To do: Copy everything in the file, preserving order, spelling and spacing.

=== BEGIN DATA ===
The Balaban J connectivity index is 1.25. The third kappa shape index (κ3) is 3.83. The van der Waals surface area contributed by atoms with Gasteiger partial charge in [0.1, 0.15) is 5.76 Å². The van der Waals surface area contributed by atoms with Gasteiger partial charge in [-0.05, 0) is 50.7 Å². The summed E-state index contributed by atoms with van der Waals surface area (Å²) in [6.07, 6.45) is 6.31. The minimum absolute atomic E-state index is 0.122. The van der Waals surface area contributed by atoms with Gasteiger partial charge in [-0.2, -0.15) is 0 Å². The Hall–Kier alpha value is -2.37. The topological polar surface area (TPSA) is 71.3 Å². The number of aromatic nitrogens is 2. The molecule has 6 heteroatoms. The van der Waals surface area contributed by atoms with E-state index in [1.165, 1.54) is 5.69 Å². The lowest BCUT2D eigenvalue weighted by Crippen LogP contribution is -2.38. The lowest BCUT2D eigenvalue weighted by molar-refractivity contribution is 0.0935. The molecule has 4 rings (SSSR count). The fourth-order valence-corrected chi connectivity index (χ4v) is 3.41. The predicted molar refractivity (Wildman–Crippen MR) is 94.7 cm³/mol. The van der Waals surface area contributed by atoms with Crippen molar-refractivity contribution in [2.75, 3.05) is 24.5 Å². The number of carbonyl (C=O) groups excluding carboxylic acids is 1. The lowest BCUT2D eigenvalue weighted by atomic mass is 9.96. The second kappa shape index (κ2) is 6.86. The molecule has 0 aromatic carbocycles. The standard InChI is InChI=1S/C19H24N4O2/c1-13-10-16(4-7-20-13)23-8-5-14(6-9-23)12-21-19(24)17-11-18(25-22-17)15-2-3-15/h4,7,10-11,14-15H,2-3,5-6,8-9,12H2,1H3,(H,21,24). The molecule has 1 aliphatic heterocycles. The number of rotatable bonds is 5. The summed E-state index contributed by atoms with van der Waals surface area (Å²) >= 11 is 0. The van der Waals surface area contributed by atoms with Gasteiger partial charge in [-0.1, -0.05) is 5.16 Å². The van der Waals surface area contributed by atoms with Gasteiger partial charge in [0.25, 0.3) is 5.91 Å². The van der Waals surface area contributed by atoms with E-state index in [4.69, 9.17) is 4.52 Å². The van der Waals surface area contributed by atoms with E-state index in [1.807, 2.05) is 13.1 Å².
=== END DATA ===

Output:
The Balaban J connectivity index is 1.25. The third kappa shape index (κ3) is 3.83. The van der Waals surface area contributed by atoms with Gasteiger partial charge in [0.1, 0.15) is 5.76 Å². The van der Waals surface area contributed by atoms with Gasteiger partial charge in [-0.05, 0) is 50.7 Å². The summed E-state index contributed by atoms with van der Waals surface area (Å²) in [6.07, 6.45) is 6.31. The minimum absolute atomic E-state index is 0.122. The van der Waals surface area contributed by atoms with Gasteiger partial charge in [-0.2, -0.15) is 0 Å². The Hall–Kier alpha value is -2.37. The topological polar surface area (TPSA) is 71.3 Å². The number of aromatic nitrogens is 2. The molecule has 6 heteroatoms. The van der Waals surface area contributed by atoms with E-state index in [1.165, 1.54) is 5.69 Å². The lowest BCUT2D eigenvalue weighted by Crippen LogP contribution is -2.38. The lowest BCUT2D eigenvalue weighted by molar-refractivity contribution is 0.0935. The molecule has 4 rings (SSSR count). The fourth-order valence-corrected chi connectivity index (χ4v) is 3.41. The predicted molar refractivity (Wildman–Crippen MR) is 94.7 cm³/mol. The van der Waals surface area contributed by atoms with Crippen molar-refractivity contribution in [2.75, 3.05) is 24.5 Å². The number of carbonyl (C=O) groups excluding carboxylic acids is 1. The lowest BCUT2D eigenvalue weighted by atomic mass is 9.96. The second kappa shape index (κ2) is 6.86. The molecule has 0 aromatic carbocycles. The standard InChI is InChI=1S/C19H24N4O2/c1-13-10-16(4-7-20-13)23-8-5-14(6-9-23)12-21-19(24)17-11-18(25-22-17)15-2-3-15/h4,7,10-11,14-15H,2-3,5-6,8-9,12H2,1H3,(H,21,24). The molecule has 1 aliphatic heterocycles. The number of rotatable bonds is 5. The summed E-state index contributed by atoms with van der Waals surface area (Å²) >= 11 is 0. The van der Waals surface area contributed by atoms with Gasteiger partial charge in [-0.1, -0.05) is 5.16 Å². The van der Waals surface area contributed by atoms with Gasteiger partial charge in [0.25, 0.3) is 5.91 Å². The van der Waals surface area contributed by atoms with E-state index in [4.69, 9.17) is 4.52 Å². The van der Waals surface area contributed by atoms with E-state index in [1.807, 2.05) is 13.1 Å².